Carl Bartlett, Jr. had the proper exposure and pedigree to become an accomplished jazz musician. From the time he was eight or nine years old, he would tag along with his father and his uncle on their gigs around the New York area.
Their group was a 10-piece R&B band, which performed an eclectic mix of rhythm and blues, Latin and funk music along with a bit of jazz.
“I saw this wonderful band live at a young age so that inspired me, and my dad, he was a saxophonist, that also inspired me,” Bartlett said. “And my uncle was a trumpeter. So I really just came from a musical family.”
But it was Christmas Day 1996 when Bartlett’s life was changed forever. His uncle gave the then 14-year-old a record called “Dreams” from the great tenor saxophonist Michael Brecker. The next day, Bartlett, exhilarated by that recording, picked up his alto saxophone and would play every chance he had. More than 20 years later, he’s hardly put it down.
Today, Bartlett is in the midst of a nearly yearlong tour promoting his second career album “Promise!” consisting of eight of his original modern jazz compositions. He has been touring up and down the East Coast since the CD’s release last December. Two of the songs feature his uncle, Charles Bartlett, on trumpet.
This Saturday night, he will bring his quartet to the BeanRunner Café in downtown Peekskill. If you love jazz, this is the place to be. Whether listening to the Carl Bartlett Quartet live or picking up his CD, expect to hear a blend of traditional jazz, mixed with some mellow and a bit of the abstract.
“I try to combine all of that within a CD, not just have completely abstract, not have it be completely straight, because our sound is already a very modern sound,” said Bartlett, the first-place winner for jazz in the 2015-16 International Songwriting Competition. “I just try to work in all of that. Even though I have all originals, I try to do melodic things and a tinge of abstract because these are the things that I feel.”
In addition to selections from “Promise!” the audience will also be treated to a few classic jazz standards with Bartlett leading the way. He will be joined by drummer Tony Jefferson, a Peekskill native, Steve Wood on bass and Julius Chen on piano.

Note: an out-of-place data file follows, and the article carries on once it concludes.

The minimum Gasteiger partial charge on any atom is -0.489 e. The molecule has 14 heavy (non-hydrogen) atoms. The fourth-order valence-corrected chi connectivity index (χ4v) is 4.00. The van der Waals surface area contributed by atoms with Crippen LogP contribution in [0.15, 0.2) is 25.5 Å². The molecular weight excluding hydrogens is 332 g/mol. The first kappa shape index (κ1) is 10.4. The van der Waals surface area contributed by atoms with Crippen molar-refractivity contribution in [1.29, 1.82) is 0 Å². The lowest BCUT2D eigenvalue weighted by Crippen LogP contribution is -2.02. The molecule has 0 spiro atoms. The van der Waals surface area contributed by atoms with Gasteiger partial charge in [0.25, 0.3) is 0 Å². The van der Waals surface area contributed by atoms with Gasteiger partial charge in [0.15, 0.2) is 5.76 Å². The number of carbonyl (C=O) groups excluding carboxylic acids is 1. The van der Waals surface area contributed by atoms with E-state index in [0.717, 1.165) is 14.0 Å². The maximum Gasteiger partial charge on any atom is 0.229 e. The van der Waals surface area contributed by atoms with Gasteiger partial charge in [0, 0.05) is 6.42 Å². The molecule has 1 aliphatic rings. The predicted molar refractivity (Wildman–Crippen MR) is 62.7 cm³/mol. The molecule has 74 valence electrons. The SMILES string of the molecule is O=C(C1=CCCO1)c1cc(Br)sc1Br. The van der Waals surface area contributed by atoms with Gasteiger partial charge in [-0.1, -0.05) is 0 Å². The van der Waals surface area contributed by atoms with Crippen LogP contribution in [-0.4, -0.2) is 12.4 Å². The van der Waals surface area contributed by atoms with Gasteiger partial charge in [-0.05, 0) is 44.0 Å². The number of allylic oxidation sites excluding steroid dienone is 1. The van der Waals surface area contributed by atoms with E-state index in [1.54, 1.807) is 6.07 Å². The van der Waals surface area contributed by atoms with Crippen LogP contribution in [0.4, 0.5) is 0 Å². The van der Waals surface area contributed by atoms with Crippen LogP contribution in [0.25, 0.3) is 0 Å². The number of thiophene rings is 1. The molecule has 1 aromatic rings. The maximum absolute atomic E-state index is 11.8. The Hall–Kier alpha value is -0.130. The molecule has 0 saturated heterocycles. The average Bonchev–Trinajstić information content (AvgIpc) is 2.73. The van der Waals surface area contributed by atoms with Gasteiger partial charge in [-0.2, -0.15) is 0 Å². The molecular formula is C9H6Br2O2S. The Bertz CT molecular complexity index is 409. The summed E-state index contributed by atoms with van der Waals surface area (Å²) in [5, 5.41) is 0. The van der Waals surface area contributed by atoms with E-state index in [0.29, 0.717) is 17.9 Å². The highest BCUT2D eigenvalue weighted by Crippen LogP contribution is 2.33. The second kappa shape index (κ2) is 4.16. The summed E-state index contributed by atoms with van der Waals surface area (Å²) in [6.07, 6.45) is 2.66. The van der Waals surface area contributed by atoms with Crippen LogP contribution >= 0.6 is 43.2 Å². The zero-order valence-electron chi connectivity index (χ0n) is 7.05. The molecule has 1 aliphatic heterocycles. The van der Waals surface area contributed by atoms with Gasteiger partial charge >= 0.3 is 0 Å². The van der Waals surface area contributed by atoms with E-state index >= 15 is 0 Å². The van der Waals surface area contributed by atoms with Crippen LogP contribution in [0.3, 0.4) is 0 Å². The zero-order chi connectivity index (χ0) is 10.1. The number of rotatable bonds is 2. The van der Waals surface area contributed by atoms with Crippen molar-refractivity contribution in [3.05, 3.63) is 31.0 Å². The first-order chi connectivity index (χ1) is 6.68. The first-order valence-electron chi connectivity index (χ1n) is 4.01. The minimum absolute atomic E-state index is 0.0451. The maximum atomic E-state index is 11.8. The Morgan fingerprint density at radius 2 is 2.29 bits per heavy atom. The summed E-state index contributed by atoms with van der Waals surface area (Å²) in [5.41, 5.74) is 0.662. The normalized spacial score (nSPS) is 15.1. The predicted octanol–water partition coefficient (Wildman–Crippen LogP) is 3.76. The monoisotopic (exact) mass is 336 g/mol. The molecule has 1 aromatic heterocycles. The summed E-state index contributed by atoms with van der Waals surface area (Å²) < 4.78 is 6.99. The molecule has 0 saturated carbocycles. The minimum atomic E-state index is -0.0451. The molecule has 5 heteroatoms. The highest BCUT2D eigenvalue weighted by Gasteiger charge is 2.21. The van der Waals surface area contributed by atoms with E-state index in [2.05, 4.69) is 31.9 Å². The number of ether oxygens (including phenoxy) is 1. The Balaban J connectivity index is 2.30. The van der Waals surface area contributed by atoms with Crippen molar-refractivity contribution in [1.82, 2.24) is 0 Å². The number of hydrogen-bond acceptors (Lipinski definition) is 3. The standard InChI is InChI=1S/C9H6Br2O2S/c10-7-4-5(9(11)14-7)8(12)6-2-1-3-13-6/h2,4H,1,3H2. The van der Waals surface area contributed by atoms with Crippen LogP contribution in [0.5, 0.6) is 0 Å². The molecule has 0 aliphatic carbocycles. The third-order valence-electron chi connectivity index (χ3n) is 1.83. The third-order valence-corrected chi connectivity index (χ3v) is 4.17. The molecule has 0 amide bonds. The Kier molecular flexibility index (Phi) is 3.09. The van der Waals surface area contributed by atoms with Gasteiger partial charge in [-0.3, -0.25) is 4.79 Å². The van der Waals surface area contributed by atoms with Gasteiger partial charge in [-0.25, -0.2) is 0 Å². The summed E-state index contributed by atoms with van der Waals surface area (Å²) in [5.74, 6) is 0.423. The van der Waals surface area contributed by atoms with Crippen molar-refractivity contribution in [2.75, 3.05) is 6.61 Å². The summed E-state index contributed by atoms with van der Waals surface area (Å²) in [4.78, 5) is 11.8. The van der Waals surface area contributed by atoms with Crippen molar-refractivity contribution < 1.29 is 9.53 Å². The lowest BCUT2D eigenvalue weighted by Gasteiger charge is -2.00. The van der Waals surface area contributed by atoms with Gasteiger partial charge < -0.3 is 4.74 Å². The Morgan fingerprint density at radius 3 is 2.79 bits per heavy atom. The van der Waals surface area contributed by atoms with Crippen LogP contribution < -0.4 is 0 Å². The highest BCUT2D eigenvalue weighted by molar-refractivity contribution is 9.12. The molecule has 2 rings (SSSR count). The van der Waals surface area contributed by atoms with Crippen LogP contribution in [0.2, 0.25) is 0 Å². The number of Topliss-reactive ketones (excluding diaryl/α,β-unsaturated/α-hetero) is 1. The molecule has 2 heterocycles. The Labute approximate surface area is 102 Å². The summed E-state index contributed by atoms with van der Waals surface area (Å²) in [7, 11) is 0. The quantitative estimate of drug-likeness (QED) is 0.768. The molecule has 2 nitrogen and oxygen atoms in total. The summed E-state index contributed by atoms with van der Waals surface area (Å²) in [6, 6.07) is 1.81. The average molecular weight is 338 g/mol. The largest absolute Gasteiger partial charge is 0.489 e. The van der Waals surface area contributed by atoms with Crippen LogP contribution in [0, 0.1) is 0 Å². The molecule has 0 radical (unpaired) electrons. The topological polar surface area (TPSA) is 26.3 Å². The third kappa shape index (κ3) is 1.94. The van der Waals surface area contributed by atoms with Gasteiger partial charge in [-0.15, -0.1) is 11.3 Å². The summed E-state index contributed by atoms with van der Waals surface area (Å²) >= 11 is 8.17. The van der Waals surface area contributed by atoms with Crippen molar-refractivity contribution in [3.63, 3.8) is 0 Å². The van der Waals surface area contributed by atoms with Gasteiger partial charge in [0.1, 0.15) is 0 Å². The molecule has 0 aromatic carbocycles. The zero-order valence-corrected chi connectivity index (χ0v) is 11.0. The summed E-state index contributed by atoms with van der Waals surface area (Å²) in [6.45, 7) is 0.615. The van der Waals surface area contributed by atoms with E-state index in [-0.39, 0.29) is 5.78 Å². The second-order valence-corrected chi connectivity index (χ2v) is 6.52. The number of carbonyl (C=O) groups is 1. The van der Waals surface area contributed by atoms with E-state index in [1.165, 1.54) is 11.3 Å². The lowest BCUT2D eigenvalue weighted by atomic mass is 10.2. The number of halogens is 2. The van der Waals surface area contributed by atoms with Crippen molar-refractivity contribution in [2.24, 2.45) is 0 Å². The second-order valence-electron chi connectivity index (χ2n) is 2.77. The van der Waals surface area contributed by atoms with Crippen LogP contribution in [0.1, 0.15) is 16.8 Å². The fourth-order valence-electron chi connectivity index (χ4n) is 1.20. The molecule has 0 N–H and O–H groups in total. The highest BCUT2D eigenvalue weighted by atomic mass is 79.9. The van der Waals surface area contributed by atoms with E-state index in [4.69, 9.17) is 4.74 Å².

During the past six months, Bartlett has been overwhelmed by the reaction has been getting from “Promise!” Most impressively, audiences at his live shows have been calling out for “High Pizzazz,” one of the cuts on the album.
“That’s when an artist’s original work can stand out to an audience and I’m really happy about that,” Bartlett said.
For Bartlett, who counts Sonny Stitt, John Coltrane, Charlie Parker and Eddie “Lockjaw” Davis as his main influences, the second CD comes six years after his original release “Hopeful,” which also contained eight songs, including six originals.
The Queens native graduated from the prestigious Manhattan School of Music, graduating with a Bachelor’s of Music in jazz performance. From the time he was in college, Bartlett has been a regular performer on the New York music scene after he formed his own jazz band at 19.
In 2006, two years after he finished college, Bartlett became the head music instructor at the Martin Luther School in Maspeth, Queens. He still gives private lessons to students on the alto and tenor saxophones and the bass clarinet.
Bartlett said he’s looking forward to his engagement Saturday night at the BeanRunner, the type of venue that bubbles with energy and excitement.
“I’m playing now more than ever and it’s really fantastic,” he said. “I set out to do it and I’m doing it and continue to look for even greater opportunities.”
Saturday’s show is scheduled for 8 p.m. The BeanRunner Café is located at 201 S. Division St. in Peekskill. Admission is $15. Reservations are recommended. For more information and reservations, call 914-737-1701 or visit www.beanrunnercafe.com. Reservations should be made at least 48 hours in advance.
Martin has more than 30 years experience covering local news in Westchester and Putnam counties, including a frequent focus on zoning and planning issues. He has been editor-in-chief of The Examiner since its inception in 2007. Read more from Martin’s editor-author bio here. Read Martin’s archived work here: https://www.theexaminernews.com/author/martin-wilbur2007/